4. Price Change %

 

Price change percentage refers to the percentage increase or decrease at which you can sell your products or services.  Your business needs to be able to accommodate variations in the market so it’s important to know your margins and know how much room you have to move. In highly competitive markets it may be tempting to sell for the lowest price possible, however, if you see your profit margins dwindling it might be time to re-evaluate your pricing.  Discounting some products or services in order to gain business for other more profitable ones is a better tactic. 

 

5. Revenue Growth

 

It may seem logical that selling more products or services will improve cash flow, however, increasing sales can actually add to cash flow problems. Sales require a cash outlay.  You need to pay for the materials, buy the products or pay for the labour to deliver your product long before you receive any payment.  For service-based businesses, an increase in sales will mean increasing the number of hours required to complete the additional work.  Many business owners focus a lot of attention on increasing revenue by making more sales, and this is obviously critical to the growth of a business.  For cash flow purposes though, it is more critical to know what those sales cost you to make, and what they cost you to fund.   Because so many other factors contribute to profitability, it’s important to manage your other numbers well to avoid a cash flow crisis.

 

6. Cost of Goods Sold (COGS)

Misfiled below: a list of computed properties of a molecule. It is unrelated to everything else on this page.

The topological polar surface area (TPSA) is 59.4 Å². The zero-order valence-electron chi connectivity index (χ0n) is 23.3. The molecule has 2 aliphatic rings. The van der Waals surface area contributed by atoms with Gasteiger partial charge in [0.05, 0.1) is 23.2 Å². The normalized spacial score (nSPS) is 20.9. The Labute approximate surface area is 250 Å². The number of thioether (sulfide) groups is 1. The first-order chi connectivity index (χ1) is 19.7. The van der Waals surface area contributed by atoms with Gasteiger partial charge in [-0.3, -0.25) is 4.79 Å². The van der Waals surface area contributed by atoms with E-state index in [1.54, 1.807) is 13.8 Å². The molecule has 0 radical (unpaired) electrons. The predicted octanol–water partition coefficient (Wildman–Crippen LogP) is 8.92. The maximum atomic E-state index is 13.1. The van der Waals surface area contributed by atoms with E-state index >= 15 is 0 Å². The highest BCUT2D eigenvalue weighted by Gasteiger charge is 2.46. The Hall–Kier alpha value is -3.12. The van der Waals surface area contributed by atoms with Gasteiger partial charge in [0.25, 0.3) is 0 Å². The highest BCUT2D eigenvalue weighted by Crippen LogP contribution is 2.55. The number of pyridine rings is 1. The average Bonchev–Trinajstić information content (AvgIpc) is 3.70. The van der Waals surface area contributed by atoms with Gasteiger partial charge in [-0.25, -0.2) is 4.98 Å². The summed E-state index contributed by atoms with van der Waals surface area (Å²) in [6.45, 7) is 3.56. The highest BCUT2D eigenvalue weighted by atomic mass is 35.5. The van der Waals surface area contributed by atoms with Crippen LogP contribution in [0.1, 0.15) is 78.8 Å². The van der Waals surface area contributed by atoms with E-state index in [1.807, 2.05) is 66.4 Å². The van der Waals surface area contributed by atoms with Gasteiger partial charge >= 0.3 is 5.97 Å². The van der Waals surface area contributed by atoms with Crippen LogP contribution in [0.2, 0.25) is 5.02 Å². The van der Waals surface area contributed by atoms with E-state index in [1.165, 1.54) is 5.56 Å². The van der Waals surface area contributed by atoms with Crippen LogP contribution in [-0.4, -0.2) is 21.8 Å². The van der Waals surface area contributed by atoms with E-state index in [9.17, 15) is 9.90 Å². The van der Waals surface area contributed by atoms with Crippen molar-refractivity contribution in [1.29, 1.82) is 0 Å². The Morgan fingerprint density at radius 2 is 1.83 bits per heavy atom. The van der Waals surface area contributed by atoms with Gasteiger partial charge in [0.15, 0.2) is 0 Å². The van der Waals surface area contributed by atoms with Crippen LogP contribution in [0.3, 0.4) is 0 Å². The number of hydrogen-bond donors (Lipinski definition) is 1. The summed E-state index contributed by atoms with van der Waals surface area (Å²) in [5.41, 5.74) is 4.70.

Your COGS are essentially all of the costs that are directly associated with producing a product or delivering a service.  They are also referred to as direct costs or variable costs.  COGS vary depending on your business’s production volume – rising as production increases and falling as production decreases.  Variable costs differ from overheads (or indirect costs) such as rent, advertising, insurance and office supplies, which tend to remain stable regardless of production output.  Reducing COGS has a direct impact on your bottom line by increasing gross and net profit. Steps to reduce your COGS can include buying in bulk, negotiating with your suppliers for better rates, and reducing waste. If you are a service-based business, attention to efficient work practices and job management will have the same effect.  Knowing how many labour hours you are selling, compared to how many you are paying for, will provide an opportunity to manage differences and tighten up your processes.

 

7. Overheads %

 

Indirect expenses, that are not directly related to producing goods or services, are termed overhead costs.  Overhead costs are typically expressed as a percentage of sales.  Keeping the proportion of overhead costs low will improve cash flow as well as give your business a competitive advantage - either by increasing profit margins or by allowing for competitive pricing.

 

Overheads % = Overheads / Revenue

 

 

 

Summing Up

 

The key to successful cash management is to monitor all the elements of the working capital cycle.  The faster the cycle turns, the faster your trading activity converts into available cash.  Introducing relatively small changes to your financial management practices can result in significant improvements to cash flow and reduced reliance on banks and suppliers for cash.

 

Further resources:

 

Read our article on calculating your break-even point

Find out about using Cash Flow Story to monitor the key cash flow drivers of your business.